A patient who was being treated at Queen Elizabeth Hospital Birmingham (QEHB), England, for novel coronavirus (NCoV) infection has died, the hospital has announced today.

The patient passed away in the hospital’s critical care unit on Sunday morning. The hospital says it “extends its sympathies to the family”. The patient was one of three family members who had been confirmed ill with NCoV over the last week – what health authorities describe as a “family cluster”.

According to QEHB, the patient who died had been undergoing treatment for a long-term, complex, unrelated health condition. The medical team said the patient was immune-compromised (had a weak immune system) and probably contracted the virus from a relative who is currently receiving treatment in a hospital in Manchester.

Both hospitals say they are working closely with the HPA (Health Protection Agency) which is following up other household members and friends the three infected people may have come into close contact with.

The World Health Organization (WHO) is urging all member states to monitor carefully for SARI (severe acute respiratory infections) as the number of novel coronavirus infections gradually increases.

WHO announced that it has been informed by the United Kingdom about another confirmed case of NCoV (novel coronavirus) infection in the country. This third case in the UK over the last week forms part of the same family cluster as the other two (at the time of this announcement, WHO had not been informed about the death of one from the family cluster).

The patient had no recent history of traveling abroad, which means the NCoV was probably transmitted from person-to-person.

In an online communiqué, WHO wrote:

“Although this new case offers further indications of person-to-person transmission, no sustained person-to-person transmission has been identified. “

So far, out of a total of 12 confirmed cases of human infection and illness with NCoV worldwide, six patients have died. This 50% death rate is much higher than the 9.5% rate during the 2002/2003 SARS (Severe Acute Respiratory Syndrome) pandemic which killed 774 out of 8,098 confirmed cases of human infection in 37 countries. The SARS virus (SARS-CoV) is also a type of coronavirus.

To date, four countries have registered confirmed cases of NCoV infection in humans:

  • 4 – UK. One death.

    1 Qatari and 3 British citizens (all members of the same family; a family cluster). One of the family members had no recent history of traveling abroad and had never been to the Middle East. The patient who died was already very ill before becoming infected, and was more susceptible to infection than most people. Therefore it is not possible, from this case, to determine how human transmissible the novel coronavirus is.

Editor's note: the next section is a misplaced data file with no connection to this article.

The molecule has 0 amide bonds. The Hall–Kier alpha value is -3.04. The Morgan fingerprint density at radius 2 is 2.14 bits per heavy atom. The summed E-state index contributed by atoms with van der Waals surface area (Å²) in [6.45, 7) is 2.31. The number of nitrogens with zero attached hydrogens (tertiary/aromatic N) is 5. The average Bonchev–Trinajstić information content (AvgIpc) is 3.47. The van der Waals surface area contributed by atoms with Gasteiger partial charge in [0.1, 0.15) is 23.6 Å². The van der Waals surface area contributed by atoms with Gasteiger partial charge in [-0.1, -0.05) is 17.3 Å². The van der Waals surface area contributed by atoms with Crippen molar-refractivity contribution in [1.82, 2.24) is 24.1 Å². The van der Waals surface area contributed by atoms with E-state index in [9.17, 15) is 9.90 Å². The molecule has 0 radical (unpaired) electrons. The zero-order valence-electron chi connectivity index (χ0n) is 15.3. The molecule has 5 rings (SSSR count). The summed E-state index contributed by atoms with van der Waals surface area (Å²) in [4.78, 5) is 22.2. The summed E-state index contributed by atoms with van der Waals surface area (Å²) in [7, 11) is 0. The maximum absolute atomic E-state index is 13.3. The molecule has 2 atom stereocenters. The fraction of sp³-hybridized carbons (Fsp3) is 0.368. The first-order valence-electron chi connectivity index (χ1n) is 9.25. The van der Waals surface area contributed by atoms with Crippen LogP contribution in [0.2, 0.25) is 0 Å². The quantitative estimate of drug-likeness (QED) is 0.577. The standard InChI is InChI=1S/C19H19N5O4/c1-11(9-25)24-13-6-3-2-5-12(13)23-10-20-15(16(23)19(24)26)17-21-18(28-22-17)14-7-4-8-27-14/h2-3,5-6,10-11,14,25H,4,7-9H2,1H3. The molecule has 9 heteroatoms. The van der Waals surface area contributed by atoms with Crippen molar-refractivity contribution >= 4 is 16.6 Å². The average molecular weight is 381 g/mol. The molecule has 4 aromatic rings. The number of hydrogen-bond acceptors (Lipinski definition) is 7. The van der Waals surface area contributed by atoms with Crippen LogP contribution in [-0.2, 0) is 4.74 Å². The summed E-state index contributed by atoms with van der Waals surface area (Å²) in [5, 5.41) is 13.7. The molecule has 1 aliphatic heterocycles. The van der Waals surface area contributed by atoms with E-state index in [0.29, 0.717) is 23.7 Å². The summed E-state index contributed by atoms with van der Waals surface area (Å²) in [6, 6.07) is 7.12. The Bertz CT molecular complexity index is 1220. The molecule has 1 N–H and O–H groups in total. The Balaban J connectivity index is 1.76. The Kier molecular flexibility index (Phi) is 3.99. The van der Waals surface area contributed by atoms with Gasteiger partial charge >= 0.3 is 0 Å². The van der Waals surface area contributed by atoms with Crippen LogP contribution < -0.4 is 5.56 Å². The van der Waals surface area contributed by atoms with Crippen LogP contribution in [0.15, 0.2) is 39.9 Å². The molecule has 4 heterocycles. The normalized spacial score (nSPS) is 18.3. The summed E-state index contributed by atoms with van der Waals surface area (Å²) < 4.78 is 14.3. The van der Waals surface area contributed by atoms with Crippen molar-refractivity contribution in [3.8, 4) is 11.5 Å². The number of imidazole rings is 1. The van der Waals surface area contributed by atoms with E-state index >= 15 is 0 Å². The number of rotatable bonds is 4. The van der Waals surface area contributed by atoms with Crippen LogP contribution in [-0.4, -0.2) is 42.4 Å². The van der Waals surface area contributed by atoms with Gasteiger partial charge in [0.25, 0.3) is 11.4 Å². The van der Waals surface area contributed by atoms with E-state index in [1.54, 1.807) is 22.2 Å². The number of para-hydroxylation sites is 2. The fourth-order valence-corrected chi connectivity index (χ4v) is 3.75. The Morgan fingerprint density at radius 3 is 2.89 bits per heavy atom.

• 5 – Saudi Arabia. Three deaths.
  • 2 – Jordan. Two deaths.
  • 1 – Germany. No deaths.

    The patient, a Qatari, recovered completely and is no longer in hospital.

Although many of the signs and symptoms of these latest infections are similar to those found in SARS, the HPA emphasized that the novel coronavirus is far less human transmissible.

Nobody yet knows how widespread this novel coronavirus is, how 11 out of the 12 confirmed human cases became infected (we know one of them caught the illness from another person in the same family). It is not known whether these infections occurred as a result of (close) contact with infected animals or infected people.

In all the cases, except for one, the patients had been in the Middle East.

WHO says it is encouraging “All Member States to continue their surveillance for severe acute respiratory infections (SARI) and to carefully review any unusual patterns. Testing for the new coronavirus should be considered in patients with unexplained pneumonias, or in patients with unexplained severe, progressive or complicated respiratory illness not responding to treatment.”

No matter where in the world they occur, any cases of SARI in healthcare workers should be thoroughly investigated, as should clusters of SARI, WHO added, with new cases being reported immediately to both national health authorities and to WHO.

Health authorities have been asked by WHO to report cases as NCoV or the Novel Coronavirus, and not as SARS-like to avoid confusion.

Screening people at points of entry, travel or trade restrictions are not advised.

The novel coronavirus (NCoV) replicates faster than the SARS (SARS-CoV) and is able to penetrate the lining of passageways in the lungs and evade the immune system as easily as the common cold virus can. Scientists have expressed concern and say that the four British cases might be the tip of the iceberg.

The Daily Telegraph, a British national newspaper, quoted Volker Thiel, of The Institute of Immunobiology at Kantonal Hospital in St. Gallen, Switzerland, as saying “We don’t know whether the cases we observe are the tip of the iceberg. Or whether many more people are infected without showing severe symptoms.”

Thiel said that scientists worldwide need to cooperate rapidly to find out where this novel coronavirus came from, how widespread it is, and how contagious it might be.

Health Departments around the world are definitely starting to issue alerts, memos and bulletins regarding NCoV at a much higher rate now than a month ago.

The Department of Health in The Philippines has ordered all hospitals across the nation to report suspected cases of NCoV using a standard report form issued by the National Epidemiology Center “amid an increase in the number of incidents abroad”. Enrique Ona, Health Secretary, added that samples collected from patients with signs and symptoms of NCoV infection should be sent to the Research Institute for Tropical Medicine in Muntinlupa City for confirmation. Enrique Ona quoted the World Health Organization’s recommendation that member states be vigilant.

Written by Christian Nordqvist